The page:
Religious burden

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Americans are free to choose whom we work for. We are free to choose which, if any, religion that we belong to. Employers, especially religious institutions, have a right to decide what they offer in health insurance plans. Portions of the Health and Human Services mandate of the Affordable Care Act put an undue burden on religious liberty.

Mandating that an employer who morally objects to covering birth control, sterilization and abortion as “preventative services” provide it anyway violates their conscience and faith. Simply passing off the task to a third party does not alleviate it. If I asked someone to arrange for a harmful act, yet I did not actually do the negotiating, I am still culpable.

The Catholic Church is crying foul on how this violates one’s freedom of faith. It is not because the church opposes family planning. It promotes natural family planning methods such as the Creighton Method and the Sympto-Thermal Method. By challenging the mandate, Pittsburgh Bishop David Zubik is being a shepherd of his people by speaking the truth in love and law. This doesn’t force others to believe because they are free to seek work elsewhere.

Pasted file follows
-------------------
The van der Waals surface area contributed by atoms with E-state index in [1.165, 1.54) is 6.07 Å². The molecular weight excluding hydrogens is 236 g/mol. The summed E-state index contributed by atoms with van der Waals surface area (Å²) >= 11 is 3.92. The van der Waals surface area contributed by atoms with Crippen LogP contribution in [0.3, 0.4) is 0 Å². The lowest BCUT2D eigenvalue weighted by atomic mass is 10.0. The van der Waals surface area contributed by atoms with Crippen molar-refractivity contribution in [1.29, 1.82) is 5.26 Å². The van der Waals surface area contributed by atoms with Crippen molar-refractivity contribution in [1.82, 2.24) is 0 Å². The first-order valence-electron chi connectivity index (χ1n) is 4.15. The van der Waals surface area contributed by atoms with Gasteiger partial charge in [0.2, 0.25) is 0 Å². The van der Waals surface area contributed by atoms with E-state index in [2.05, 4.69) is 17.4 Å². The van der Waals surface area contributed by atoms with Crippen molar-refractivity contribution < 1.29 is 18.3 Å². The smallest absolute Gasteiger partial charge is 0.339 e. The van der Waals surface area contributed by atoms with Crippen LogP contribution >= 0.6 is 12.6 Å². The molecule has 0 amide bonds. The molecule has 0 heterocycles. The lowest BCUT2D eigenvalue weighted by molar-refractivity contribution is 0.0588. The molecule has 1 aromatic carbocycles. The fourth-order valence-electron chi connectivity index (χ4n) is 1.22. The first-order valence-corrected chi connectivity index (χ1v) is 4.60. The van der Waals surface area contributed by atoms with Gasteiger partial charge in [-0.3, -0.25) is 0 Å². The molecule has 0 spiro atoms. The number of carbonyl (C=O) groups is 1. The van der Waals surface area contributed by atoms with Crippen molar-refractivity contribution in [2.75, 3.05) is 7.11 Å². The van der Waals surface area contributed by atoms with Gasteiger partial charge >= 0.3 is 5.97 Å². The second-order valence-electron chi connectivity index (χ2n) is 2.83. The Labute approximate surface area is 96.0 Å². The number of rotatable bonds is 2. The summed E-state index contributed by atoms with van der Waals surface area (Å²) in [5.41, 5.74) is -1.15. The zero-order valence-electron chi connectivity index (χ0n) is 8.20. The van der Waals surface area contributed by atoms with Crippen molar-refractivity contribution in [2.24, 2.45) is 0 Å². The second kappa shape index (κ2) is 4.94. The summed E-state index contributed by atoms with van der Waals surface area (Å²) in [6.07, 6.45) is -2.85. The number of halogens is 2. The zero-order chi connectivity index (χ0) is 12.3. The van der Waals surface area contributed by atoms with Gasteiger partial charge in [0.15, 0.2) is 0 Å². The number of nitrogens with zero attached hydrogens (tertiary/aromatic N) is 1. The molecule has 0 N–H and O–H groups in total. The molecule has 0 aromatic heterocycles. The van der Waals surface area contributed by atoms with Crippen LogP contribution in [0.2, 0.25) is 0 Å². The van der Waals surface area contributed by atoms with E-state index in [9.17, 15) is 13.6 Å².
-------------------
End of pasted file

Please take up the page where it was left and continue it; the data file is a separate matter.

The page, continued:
I choose to belong to the Catholic Church and am grateful for its holistic view in upholding the dignity of families. Our Constitution has a separation of church and state so that the government cannot reach into the operations of a church or religious institution and tell it what is wrong in exercising its faith. To me, religious liberty is the bigger question.

West End

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